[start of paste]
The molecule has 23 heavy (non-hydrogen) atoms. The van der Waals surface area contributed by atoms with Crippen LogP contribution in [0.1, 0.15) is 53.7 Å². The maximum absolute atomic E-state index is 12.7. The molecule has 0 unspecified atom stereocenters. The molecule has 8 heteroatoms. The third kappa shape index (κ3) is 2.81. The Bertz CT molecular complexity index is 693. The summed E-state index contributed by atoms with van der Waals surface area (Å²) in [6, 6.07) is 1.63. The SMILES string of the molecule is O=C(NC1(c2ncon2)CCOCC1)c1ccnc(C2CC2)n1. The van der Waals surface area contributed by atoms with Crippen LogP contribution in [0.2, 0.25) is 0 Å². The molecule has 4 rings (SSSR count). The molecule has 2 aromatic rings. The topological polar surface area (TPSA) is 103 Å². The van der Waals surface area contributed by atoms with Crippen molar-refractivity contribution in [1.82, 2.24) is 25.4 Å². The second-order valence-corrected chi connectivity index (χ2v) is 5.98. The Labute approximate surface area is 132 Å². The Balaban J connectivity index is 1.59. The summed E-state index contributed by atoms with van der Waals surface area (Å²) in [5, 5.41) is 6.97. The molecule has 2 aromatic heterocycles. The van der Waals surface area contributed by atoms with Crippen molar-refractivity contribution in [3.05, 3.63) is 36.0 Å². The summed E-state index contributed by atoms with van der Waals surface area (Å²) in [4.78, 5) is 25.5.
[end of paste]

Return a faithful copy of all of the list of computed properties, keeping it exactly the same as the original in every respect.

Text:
The molecule has 23 heavy (non-hydrogen) atoms. The van der Waals surface area contributed by atoms with Crippen LogP contribution in [0.1, 0.15) is 53.7 Å². The maximum absolute atomic E-state index is 12.7. The molecule has 0 unspecified atom stereocenters. The molecule has 8 heteroatoms. The third kappa shape index (κ3) is 2.81. The Bertz CT molecular complexity index is 693. The summed E-state index contributed by atoms with van der Waals surface area (Å²) in [6, 6.07) is 1.63. The SMILES string of the molecule is O=C(NC1(c2ncon2)CCOCC1)c1ccnc(C2CC2)n1. The van der Waals surface area contributed by atoms with Crippen LogP contribution in [0.2, 0.25) is 0 Å². The molecule has 4 rings (SSSR count). The molecule has 2 aromatic rings. The topological polar surface area (TPSA) is 103 Å². The van der Waals surface area contributed by atoms with Crippen molar-refractivity contribution in [1.82, 2.24) is 25.4 Å². The second-order valence-corrected chi connectivity index (χ2v) is 5.98. The Labute approximate surface area is 132 Å². The Balaban J connectivity index is 1.59. The summed E-state index contributed by atoms with van der Waals surface area (Å²) in [5, 5.41) is 6.97. The molecule has 2 aromatic heterocycles. The van der Waals surface area contributed by atoms with Crippen molar-refractivity contribution in [3.05, 3.63) is 36.0 Å². The summed E-state index contributed by atoms with van der Waals surface area (Å²) in [4.78, 5) is 25.5.